We are very specific that the cover has to be No. 2, 100 lb. Sterling Ultra gloss web text and the interior has to be No. 3, 60 lb. Verso Influence Soft-gloss web text. They even have to send us samples to prove it before they’re allowed to move forward in the bid process. We also fly to wherever the plant is and do a press check but we aren’t there for the binding. We had some other problems with this issue as well. For example, the cover came back gritty instead of a smooth glossy feel. I have a feeling they were bs’ing me but wanted to be sure I wasn’t missing some new print issue. Here’s a scan I did of a portion of the cover. That little gray box with the red stroke is the first page…the table of contents.
Edit: I suppose my scan is big so you have to click on it to see the gray box I mentioned!
I’ve seen other magazines with that exact problem, and it’s clearly a trimming error. Even if there was such a thing as “page growth,” there’s no way it could be that big without all of us already knowing about it, and without the industry having devised a fix or preventive measure decades ago.
I’d revoke their eligibility to bid in the future.
Thanks HotButton. I want to revoke their eligibility and am pretty sure this is grounds for it. We’ll be going out to bid soon for the next issue so I wanted to be sure there wasn’t something new I’m supposed to be doing on my end. We put a lot of effort into the magazine. After well-lit, custom, relevant and well thought out photoshoots and meticulously written articles, it’s frustrating to have it come back with this sort of error that’s apparently out of my control.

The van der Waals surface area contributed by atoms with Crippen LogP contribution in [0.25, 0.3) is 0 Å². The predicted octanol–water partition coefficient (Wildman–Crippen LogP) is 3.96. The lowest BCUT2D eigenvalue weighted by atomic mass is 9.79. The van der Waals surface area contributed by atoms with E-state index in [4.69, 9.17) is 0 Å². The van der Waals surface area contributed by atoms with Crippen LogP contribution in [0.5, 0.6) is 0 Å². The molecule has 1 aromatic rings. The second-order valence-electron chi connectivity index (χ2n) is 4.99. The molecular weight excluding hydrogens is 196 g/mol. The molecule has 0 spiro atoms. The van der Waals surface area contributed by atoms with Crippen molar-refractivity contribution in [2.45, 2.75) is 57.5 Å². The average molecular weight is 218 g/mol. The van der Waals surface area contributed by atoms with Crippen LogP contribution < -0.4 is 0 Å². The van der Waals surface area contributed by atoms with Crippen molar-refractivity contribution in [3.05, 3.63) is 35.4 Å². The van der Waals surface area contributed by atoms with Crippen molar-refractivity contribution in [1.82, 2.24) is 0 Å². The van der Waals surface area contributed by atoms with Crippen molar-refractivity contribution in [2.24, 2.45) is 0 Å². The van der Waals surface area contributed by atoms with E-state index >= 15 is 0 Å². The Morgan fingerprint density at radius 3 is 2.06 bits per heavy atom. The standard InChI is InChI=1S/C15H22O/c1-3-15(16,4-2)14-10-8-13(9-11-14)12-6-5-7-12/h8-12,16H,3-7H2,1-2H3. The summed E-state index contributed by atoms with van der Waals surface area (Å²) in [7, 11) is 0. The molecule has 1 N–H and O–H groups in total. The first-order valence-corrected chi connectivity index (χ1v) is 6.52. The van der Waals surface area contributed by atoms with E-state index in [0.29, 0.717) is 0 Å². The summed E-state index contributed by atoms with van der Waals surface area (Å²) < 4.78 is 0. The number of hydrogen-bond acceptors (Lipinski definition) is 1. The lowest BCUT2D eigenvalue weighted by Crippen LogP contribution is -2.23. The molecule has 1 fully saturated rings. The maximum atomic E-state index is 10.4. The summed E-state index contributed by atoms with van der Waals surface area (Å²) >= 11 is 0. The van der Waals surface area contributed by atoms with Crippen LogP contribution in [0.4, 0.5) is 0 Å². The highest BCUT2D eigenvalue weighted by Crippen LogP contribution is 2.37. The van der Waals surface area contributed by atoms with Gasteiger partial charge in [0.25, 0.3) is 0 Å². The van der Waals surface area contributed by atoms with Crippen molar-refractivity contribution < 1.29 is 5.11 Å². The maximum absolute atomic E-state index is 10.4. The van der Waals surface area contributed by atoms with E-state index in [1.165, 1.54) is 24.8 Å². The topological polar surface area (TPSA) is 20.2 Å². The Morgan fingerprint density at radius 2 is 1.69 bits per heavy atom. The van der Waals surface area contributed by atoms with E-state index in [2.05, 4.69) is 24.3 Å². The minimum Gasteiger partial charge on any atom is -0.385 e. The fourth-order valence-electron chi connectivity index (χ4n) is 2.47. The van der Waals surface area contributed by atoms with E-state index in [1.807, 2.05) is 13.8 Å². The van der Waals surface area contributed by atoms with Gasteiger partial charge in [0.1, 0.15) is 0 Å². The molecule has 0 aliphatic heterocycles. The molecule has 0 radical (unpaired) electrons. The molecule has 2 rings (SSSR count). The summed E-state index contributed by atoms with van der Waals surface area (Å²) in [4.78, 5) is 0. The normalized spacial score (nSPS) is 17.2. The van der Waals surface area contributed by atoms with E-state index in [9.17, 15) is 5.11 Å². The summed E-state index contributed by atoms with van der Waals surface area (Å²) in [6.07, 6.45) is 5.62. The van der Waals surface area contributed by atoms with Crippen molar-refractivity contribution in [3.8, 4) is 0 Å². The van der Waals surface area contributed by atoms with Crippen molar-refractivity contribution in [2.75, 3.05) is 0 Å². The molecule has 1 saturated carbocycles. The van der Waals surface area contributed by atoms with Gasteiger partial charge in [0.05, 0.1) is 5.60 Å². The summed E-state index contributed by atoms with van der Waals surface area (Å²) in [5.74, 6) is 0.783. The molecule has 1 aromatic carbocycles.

This was the explanation they emailed to us:
“The job was printed on a heat-set press. The printing process adds moisture and the oven takes moisture out of the stock which causes the paper to shrink in width. After bound, the paper gradually absorbs moisture causing the text pages to grow out after the book is trimmed, which is called “Web Growth.” That is why the interior pages have grown out past the sheetfed printed cover. The sample provided as color bar showing on the inside. This is a saddle machine issue in the application of the cover.”
I think her response is bs.
I agree. Even if that much growth could be explained credibly, it’s still a quality control issue that’s theirs to solve or prevent before it ruins your whole run. Whatever caused it, they failed to produce your job to-spec.
Actually, I don’t think it is BS, but I think them using it as an excuse is BS.
I didn’t realize they printed the inside on a web heat press and the cover on a sheetfed press. They’re very different printing processes where heat and humidity affect the stock differently. There also might have been an issue where either the inside or cover paper stock had recently arrived from the supplier and hadn’t yet adjusted to the local humidity levels before it was printed and trimmed.
Even if this is the explanation, it doesn’t excuse it. The printer should have compensated for all of this, but they didn’t. I’d be looking for a new printer.
Just found this: http://blog.johnroberts.com/the-web-creep-phenomenon
Incredible! Who’d have thought it. One learns something new every day.
I agree, if it’s an issue and a known issue, they should have trimmed the cover 2mm larger so that it would compensate. Ideally, the cover and guts should match but a cover that is a fraction too large is better than a cover that is too small IMHO.
I think her using it as an excuse is bs. They’ve printed a previous issue for us at a different plant and it turned out great. I suppose all I can do is use it to disqualify them from winning the next bid and let the next printer know this was a problem for us. I’m glad to know fault doesn’t lie on my shoulders. They dismissed it as no big deal when it’s a very big deal for me. I put a lot of work into this magazine to represent us well.
and let the next printer know this was a problem for us.
Yes this! It’s the best thing you can do for your next printer. When I worked in print, I hated when a known problem was shared after the second time.
Great link from John Roberts printing. I love JR and have used them. They had the answer to the problem, the papers need to both be “conditioned” before they are trimmed. That is something the printer is aware of and in control of.
What did you end up with? Did you reprint or trim again?